How to be a great parent to teenagers

Posted on 30 December 2019

From chatterbox to moody stranger: what do teenagers need from a parental relationship?

For most parents, the teenage years are characterised by two things – pushing boundaries and tantrums that take you back to the time when they were toddlers. Harsha Kalanjee, a clinical psychologist at Mediclinic Sandton, offers expert insights.

Teenagers have a strong need to assert themselves which makes them want to experiment. Teens will often dabble in substances (such as marijuana, alcohol and other drugs), sexual activity and other behaviours that may put them at risk for injuries. The decisions that they make at this point in their lives have real-life consequences.

One of the major challenges is to identify when your teenager is not simply experimenting but is actually struggling. The first sign is when they turn to substances or self-harm to cope with emotions that are overwhelming. Some of the danger signs to look out for include a sense of hopelessness, anxiety, social withdrawal and negative thoughts. Many teenagers tend to use marijuana to cope with the anxiety as it tends to ‘take the edge off’. As parents, your first reaction is likely to be to lecture them on the dangers of substance use.

One way of ascertaining whether your teen is experimenting – or struggling – is to ask what the substance does for your teen and then to listen to what you are told. Validating your teen’s feelings is important as it allows them to see that what they are going through emotionally is normal. It is your role to show them that emotions can be overwhelming but need not be threatening.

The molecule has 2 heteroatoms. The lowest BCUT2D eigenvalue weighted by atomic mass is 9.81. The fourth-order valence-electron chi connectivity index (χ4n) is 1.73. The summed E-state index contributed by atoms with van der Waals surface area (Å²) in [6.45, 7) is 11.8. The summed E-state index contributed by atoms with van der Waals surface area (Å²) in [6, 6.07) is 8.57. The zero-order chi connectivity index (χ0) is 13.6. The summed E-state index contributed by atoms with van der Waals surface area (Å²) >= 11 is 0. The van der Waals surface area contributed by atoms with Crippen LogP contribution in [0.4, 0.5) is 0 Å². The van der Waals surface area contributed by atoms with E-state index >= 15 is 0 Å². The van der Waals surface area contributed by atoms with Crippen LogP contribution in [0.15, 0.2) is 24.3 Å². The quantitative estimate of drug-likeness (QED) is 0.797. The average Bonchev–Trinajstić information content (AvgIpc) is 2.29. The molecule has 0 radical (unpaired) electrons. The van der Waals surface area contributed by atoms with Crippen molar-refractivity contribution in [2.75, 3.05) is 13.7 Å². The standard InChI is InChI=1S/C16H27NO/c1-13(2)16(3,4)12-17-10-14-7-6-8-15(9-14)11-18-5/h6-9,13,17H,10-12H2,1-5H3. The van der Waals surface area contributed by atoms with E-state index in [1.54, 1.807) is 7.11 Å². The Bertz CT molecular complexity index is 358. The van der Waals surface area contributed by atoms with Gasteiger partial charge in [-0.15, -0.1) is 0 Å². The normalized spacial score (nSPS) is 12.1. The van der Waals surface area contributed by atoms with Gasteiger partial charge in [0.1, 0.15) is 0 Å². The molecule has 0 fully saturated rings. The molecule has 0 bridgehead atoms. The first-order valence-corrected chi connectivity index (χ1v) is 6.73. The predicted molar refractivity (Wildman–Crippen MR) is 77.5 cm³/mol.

In short, you need to learn to trust your teenage and respect some of the boundaries they are trying to set. At the same time, this does not mean allowing them to do as they please. It is important that you encourage and praise efforts to make changes especially when it comes to emotional regulation. For example, complimenting your teen for handling a potentially emotional interaction without becoming angry or rolling their eyes at you is not only reinforcing the positive behaviour but also acknowledging that you are respecting that your teen is not a child anymore.

Spending time with your teen is also vital. This can be as simple as going to the movies together or having a meal together at their favourite restaurant. Understand there will be times when your buttons will be pushed. When this happens, being calm and emotionally regulated will go a long way towards harmony in the home. One way of doing this is by acknowledging what your teen has shared with you and expressing how this has made you feel.

If you are feeling negative emotions, express this by saying: “I am feeling rather annoyed or angry about what you have said. Maybe better for us to discuss this once we have both had time to calm down.”  It is then important that you and your teen do in fact discuss this ideally about an hour or two after the incident. Follow-through is vital as it also validates your teen’s feelings and thoughts as well as your own opinions.

In the interest of our patients, in accordance with SA law and our commitment to expertise, Mediclinic cannot subscribe to the practice of online diagnosis. Please consult a medical professional for specific medical advice. If you have any major concerns, please see your doctor for an assessment. If you have any cause for concern, your GP will be able to direct you to the appropriate specialists.

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